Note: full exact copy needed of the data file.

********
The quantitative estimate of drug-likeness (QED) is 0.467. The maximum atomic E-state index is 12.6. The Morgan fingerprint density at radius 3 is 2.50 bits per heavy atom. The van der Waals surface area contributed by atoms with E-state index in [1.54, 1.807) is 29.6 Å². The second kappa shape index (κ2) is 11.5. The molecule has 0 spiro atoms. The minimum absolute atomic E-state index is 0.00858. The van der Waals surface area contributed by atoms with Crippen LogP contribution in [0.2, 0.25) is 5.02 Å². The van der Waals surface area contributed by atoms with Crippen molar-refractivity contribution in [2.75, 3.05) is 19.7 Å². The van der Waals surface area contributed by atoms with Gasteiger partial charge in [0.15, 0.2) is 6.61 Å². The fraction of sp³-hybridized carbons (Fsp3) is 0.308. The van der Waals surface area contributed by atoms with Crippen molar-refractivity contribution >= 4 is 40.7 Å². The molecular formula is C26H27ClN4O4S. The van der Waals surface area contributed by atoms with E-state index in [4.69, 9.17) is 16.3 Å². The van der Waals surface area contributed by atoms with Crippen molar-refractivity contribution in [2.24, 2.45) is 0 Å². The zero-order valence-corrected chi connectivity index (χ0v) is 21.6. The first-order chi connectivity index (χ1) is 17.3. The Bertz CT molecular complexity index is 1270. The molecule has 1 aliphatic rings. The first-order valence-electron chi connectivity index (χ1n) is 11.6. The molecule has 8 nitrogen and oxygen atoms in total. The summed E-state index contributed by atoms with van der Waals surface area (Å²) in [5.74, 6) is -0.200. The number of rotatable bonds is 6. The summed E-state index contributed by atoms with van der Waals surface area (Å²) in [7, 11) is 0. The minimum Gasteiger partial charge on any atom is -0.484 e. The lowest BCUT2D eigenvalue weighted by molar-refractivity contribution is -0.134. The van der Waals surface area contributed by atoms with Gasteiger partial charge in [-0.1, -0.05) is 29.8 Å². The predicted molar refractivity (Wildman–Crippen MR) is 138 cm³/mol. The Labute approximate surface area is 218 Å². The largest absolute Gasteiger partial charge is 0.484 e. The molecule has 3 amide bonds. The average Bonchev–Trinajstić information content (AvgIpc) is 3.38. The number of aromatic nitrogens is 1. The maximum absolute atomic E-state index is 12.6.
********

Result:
The quantitative estimate of drug-likeness (QED) is 0.467. The maximum atomic E-state index is 12.6. The Morgan fingerprint density at radius 3 is 2.50 bits per heavy atom. The van der Waals surface area contributed by atoms with E-state index in [1.54, 1.807) is 29.6 Å². The second kappa shape index (κ2) is 11.5. The molecule has 0 spiro atoms. The minimum absolute atomic E-state index is 0.00858. The van der Waals surface area contributed by atoms with Crippen LogP contribution in [0.2, 0.25) is 5.02 Å². The van der Waals surface area contributed by atoms with Crippen molar-refractivity contribution in [2.75, 3.05) is 19.7 Å². The van der Waals surface area contributed by atoms with Gasteiger partial charge in [0.15, 0.2) is 6.61 Å². The fraction of sp³-hybridized carbons (Fsp3) is 0.308. The van der Waals surface area contributed by atoms with Crippen molar-refractivity contribution >= 4 is 40.7 Å². The molecular formula is C26H27ClN4O4S. The van der Waals surface area contributed by atoms with E-state index in [4.69, 9.17) is 16.3 Å². The van der Waals surface area contributed by atoms with Crippen molar-refractivity contribution in [2.24, 2.45) is 0 Å². The zero-order valence-corrected chi connectivity index (χ0v) is 21.6. The first-order chi connectivity index (χ1) is 17.3. The Bertz CT molecular complexity index is 1270. The molecule has 1 aliphatic rings. The first-order valence-electron chi connectivity index (χ1n) is 11.6. The molecule has 8 nitrogen and oxygen atoms in total. The summed E-state index contributed by atoms with van der Waals surface area (Å²) in [5.74, 6) is -0.200. The number of rotatable bonds is 6. The summed E-state index contributed by atoms with van der Waals surface area (Å²) in [7, 11) is 0. The minimum Gasteiger partial charge on any atom is -0.484 e. The lowest BCUT2D eigenvalue weighted by molar-refractivity contribution is -0.134. The van der Waals surface area contributed by atoms with Gasteiger partial charge in [-0.1, -0.05) is 29.8 Å². The predicted molar refractivity (Wildman–Crippen MR) is 138 cm³/mol. The Labute approximate surface area is 218 Å². The largest absolute Gasteiger partial charge is 0.484 e. The molecule has 3 amide bonds. The average Bonchev–Trinajstić information content (AvgIpc) is 3.38. The number of aromatic nitrogens is 1. The maximum absolute atomic E-state index is 12.6.